The position is a nontenure-track position with security reasonably similar to tenure, as provided by ABA Standard 405(c). Professors appointed to this clinical track must have a law degree and relevant practice and occupational experience in their areas of expertise and strong potential in all relevant areas of clinical or skills teaching, such as: supervising students in a skills classroom setting; classroom teaching; conforming to the ethical standards of applicable codes of professional responsibility; engaging in public service; expanding understanding of the law through preparation of written materials; and maintaining knowledge in the faculty member’s areas of expertise.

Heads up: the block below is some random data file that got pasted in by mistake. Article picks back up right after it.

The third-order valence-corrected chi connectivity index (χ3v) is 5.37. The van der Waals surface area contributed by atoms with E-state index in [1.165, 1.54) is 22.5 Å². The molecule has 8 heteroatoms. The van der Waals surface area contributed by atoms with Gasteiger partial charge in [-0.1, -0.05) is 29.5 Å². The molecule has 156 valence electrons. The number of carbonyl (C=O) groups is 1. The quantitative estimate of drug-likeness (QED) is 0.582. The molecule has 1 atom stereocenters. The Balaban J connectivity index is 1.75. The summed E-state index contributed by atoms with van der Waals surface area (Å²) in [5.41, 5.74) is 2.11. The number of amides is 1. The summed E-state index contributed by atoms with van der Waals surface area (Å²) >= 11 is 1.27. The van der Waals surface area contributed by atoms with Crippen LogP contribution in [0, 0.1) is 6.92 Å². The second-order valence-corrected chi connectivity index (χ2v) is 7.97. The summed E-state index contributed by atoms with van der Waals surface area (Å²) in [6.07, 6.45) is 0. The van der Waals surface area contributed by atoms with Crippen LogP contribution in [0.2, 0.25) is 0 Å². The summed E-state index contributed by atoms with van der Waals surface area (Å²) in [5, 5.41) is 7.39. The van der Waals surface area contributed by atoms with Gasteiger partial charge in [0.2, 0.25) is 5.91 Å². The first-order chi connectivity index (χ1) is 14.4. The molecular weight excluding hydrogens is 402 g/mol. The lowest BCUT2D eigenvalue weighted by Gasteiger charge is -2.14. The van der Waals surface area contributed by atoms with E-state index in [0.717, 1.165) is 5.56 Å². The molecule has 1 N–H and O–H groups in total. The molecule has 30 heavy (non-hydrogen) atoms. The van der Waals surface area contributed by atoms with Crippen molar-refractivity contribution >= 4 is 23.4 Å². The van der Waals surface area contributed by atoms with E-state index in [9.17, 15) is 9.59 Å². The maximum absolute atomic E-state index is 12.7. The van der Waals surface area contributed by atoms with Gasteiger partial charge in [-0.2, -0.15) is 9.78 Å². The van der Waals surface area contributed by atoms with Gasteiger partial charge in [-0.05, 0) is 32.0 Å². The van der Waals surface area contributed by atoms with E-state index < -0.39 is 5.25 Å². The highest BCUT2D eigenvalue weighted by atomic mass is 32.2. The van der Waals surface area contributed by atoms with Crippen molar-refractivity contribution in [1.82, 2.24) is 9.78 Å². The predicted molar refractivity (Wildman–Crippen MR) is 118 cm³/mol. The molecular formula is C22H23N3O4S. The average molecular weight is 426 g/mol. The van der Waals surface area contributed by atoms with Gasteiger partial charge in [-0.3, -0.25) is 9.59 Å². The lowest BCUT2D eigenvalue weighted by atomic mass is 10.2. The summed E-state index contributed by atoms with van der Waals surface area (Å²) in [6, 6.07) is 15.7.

Annual salary range is $74,500 – $76,500, based on a nine-month renewable contract. The clinical faculty member will be hired for an initial probationary period of 3 to 5 years (with annual review) and will have full rights to participate in all College governance matters other than the appointment, promotion, and tenure of tenure-track faculty. Assuming satisfactory performance during the probationary period, the clinical faculty member will be eligible for promotion to a long-term renewable contract of 3 to 5 years that permits removal only for cause or financial exigency. The nine-month nature of the position brings with it eligibility for supplemental summer salary for research or other relevant contributions to the College, if the faculty member is interested. All Moritz College of Law clinical-track faculty also receive a full research and professional development budget. The College would consider lateral appointments (at the Associate Clinical Professor level) only for candidates with significant law school teaching experience.